Its nature studies on Thursday again. Have put together a quick nature lab in a box. Journal. Magnifyers. Pencils. Water colors. Crayons. Random containers and funnel. The box will grow in time
Thursday, April 16, 2015
Thursday, April 9, 2015
For the last week, we have been doing a project a day, with prior discussion with the girls the night before. Thursday is nature studies and the girls decided to study bugs.
So the idea was for Anjali and Sophia to draw the bugs under different magnification.
As luck could have it we found just a single ant in the house today, which was sacrificed in the interest of science.
And then just for the fun of it, we took out the dead cockroach from three weeks ago - now its just a skeleton - and put it under the diy microscope.
Wednesday, April 8, 2015
Its been over a year since i posted here. Due to work and other commitments i shifted operations from here to Facebook. Easy uploading of photos, sure, but i am beginning to miss the reflections and the long stories and records.
What prompted me to restart writing here was the lack of resources for a activity ideas for kids anjali's age. Those who have been following here know that we have tried and done the usual homeschooling routine, made several messy volcanoes, glooped the floor, worked through the reggio/montessori /waldorf activities etc etc, helped of course, by the multitude of mom bloggers on the web. But when Anjali is 8 now, and i am looking for inspirations from mom bloggers, oops- Its a desert out there.
I don't mean a desert of resources-there are plenty. But these resources are from museums, makerspaces and organizations. Not individual moms who have tried and tested stuff. The individual homeschooling moms are still doing unit studies and worksheets.
At the same time, Anjali is also going through a phase, with Sophia not far behind. Sure -she still does her painting and cooking Ard knitting but they don't challenge her as they used to.
I've been experimenting - helped, at times criticized - by husband and this morning felt a burning desire to chronicle these experiments-what works, what doesn't, what works when presented in which way etc. So here goes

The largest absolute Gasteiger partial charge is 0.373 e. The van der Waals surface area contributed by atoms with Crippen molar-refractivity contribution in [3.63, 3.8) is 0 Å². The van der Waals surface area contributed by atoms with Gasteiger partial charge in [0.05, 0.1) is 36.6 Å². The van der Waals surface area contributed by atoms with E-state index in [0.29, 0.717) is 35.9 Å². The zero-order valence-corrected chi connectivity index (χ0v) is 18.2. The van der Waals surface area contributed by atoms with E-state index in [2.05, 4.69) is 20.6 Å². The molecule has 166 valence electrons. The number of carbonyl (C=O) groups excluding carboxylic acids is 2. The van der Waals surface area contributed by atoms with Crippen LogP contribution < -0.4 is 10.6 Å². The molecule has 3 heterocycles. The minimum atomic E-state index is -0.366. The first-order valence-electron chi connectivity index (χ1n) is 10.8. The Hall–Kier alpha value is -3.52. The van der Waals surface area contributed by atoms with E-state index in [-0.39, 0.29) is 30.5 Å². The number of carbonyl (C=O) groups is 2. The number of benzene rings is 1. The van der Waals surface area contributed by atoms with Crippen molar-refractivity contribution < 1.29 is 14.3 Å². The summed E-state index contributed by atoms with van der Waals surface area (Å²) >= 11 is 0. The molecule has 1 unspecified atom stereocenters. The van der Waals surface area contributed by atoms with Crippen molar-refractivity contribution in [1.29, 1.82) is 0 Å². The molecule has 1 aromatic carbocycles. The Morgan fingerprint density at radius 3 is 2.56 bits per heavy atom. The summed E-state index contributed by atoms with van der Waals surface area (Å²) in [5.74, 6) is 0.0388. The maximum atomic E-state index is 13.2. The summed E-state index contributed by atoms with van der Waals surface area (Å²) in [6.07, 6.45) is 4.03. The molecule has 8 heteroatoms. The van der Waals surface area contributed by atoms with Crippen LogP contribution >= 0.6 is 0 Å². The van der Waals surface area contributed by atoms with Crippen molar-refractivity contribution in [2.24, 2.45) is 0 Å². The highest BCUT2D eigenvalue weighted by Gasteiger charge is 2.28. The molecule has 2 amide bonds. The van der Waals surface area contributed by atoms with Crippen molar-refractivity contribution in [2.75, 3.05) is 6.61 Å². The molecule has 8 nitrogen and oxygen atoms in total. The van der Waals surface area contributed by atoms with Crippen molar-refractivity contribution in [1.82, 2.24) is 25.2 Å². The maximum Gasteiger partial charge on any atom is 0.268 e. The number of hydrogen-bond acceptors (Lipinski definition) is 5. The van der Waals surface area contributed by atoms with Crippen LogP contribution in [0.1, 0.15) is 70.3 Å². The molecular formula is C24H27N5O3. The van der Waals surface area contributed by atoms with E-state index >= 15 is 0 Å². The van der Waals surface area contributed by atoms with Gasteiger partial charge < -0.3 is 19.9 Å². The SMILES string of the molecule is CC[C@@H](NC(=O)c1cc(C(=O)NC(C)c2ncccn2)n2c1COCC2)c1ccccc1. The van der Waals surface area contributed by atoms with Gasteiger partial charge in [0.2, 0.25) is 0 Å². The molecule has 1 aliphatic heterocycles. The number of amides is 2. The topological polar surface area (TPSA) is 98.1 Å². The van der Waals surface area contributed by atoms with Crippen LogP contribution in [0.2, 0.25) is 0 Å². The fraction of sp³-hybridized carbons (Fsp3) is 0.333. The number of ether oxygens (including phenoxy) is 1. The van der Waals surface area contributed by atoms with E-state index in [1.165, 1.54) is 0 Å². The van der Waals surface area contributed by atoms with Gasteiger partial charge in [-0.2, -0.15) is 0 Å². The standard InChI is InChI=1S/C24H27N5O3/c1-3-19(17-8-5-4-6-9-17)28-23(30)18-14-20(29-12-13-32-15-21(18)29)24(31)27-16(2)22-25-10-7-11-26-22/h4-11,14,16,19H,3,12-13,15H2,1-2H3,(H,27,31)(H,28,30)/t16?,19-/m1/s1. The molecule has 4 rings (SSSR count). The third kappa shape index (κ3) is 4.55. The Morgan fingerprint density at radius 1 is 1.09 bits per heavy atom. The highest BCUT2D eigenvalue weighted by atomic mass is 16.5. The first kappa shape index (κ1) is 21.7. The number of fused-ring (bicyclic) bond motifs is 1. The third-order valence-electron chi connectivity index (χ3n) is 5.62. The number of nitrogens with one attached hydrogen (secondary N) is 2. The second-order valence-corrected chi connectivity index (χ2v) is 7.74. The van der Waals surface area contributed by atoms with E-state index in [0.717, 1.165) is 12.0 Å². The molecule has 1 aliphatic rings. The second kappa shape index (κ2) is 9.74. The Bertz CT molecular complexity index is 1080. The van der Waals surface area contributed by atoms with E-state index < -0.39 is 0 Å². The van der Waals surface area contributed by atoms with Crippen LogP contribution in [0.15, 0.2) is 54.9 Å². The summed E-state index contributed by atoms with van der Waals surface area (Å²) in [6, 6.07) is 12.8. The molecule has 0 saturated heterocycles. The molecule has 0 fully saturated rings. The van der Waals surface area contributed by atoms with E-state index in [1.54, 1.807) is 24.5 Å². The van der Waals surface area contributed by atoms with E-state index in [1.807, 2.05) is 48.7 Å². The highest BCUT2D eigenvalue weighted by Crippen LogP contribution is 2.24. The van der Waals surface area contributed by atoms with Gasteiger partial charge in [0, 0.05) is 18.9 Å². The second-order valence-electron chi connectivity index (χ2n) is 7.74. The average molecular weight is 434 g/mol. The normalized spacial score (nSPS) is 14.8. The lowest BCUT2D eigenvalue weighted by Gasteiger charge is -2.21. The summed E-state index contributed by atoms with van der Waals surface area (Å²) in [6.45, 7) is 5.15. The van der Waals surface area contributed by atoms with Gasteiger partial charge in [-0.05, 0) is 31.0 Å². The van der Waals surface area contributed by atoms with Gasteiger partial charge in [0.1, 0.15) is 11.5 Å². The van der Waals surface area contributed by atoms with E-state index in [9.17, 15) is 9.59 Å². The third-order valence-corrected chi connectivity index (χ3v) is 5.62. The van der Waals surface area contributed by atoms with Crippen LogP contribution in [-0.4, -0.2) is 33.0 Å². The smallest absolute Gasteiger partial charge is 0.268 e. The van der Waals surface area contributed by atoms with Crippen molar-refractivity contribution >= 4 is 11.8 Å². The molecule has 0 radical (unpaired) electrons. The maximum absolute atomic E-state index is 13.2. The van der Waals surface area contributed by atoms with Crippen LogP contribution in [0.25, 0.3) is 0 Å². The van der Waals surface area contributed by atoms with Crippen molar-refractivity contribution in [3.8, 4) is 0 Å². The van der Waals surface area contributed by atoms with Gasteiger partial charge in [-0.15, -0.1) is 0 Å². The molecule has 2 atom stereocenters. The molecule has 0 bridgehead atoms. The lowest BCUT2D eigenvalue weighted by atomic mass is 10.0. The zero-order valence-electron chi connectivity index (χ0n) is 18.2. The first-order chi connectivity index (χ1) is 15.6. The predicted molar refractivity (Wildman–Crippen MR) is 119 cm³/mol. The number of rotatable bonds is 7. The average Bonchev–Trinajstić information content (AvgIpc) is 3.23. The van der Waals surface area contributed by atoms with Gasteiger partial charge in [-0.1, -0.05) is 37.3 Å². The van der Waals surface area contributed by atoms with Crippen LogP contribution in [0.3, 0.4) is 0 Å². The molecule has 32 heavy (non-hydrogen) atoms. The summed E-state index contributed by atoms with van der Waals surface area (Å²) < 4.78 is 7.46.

i hope i will be more disciplined than the last year.
Saturday, October 5, 2013
It is probably the tinkerer in me rather than the Scientist, but when i see something that sounds promising, I would try it out instead of thinking it through and evaluating the pros and cons of doing it.
Well, the Doman business had its issues and flaws and we all know that it didnt really work in the way it was described in the books, but it did initialize our interest and ability to take control of the girls' learning.
Well, from Doman, we moved to homeschooling, unschooling, music based education - you name it. We read "einstein never used flash cards" and decided to just let the kids grow. I dug up onn montessori, Reggio Emilia and walfdorf - after finding a beautiful book on Waldorf inspired toys in the library and concluded that all that education was about was not content, but environment. Here are some of my personal mantras
=> No matter how good a school a child is in, if the child does not have a good learning environment at home, the child is not going to be interested in learning
=> A good learning environment is not a neat desk and chair in a corner of the place, with books neatly on the bookshelf. A good learning environment is one which is filled with people who are themselves learning. I got this out of freakanomics where there is a chapter about how kids who have more books at home read more than kids who go more often to the library. The analogy being that kids who have more books at home have parents too who are interested in reading. Ofcourse I wonder if that applies when I have few books of my own on the shelf but thousands on my kindle.
=> The responsibility of the adult is to provide a learning environment and to demonstrate an interest in learning. I have seen this in both kids, especially in Sophia. if I show her something Sciency and then move on to cook dinner, she loses interest pretty fast. On the other hand, if she sees me sitting with my arduino hacking set, she will come over, press a couple of buttons and make conversation about what is going in. Personally, I would prefer to handle the work before the girls wake up so that I can focus on things properly, but it turns out that it is much better (for the kids) to watch and interact with you when you work.
So go ahead and let your kid make pancakes. It will only take double the time, and, maybe cause a couple of stressful moments, but all of you will be more enriched at the end of it.
A friend of mine, who coordinates Hackidemia in Singapore wrote about the last Hackidemia at Science Centre. There are even a bunch of pretty cool videos at the hackidemia Singapore website.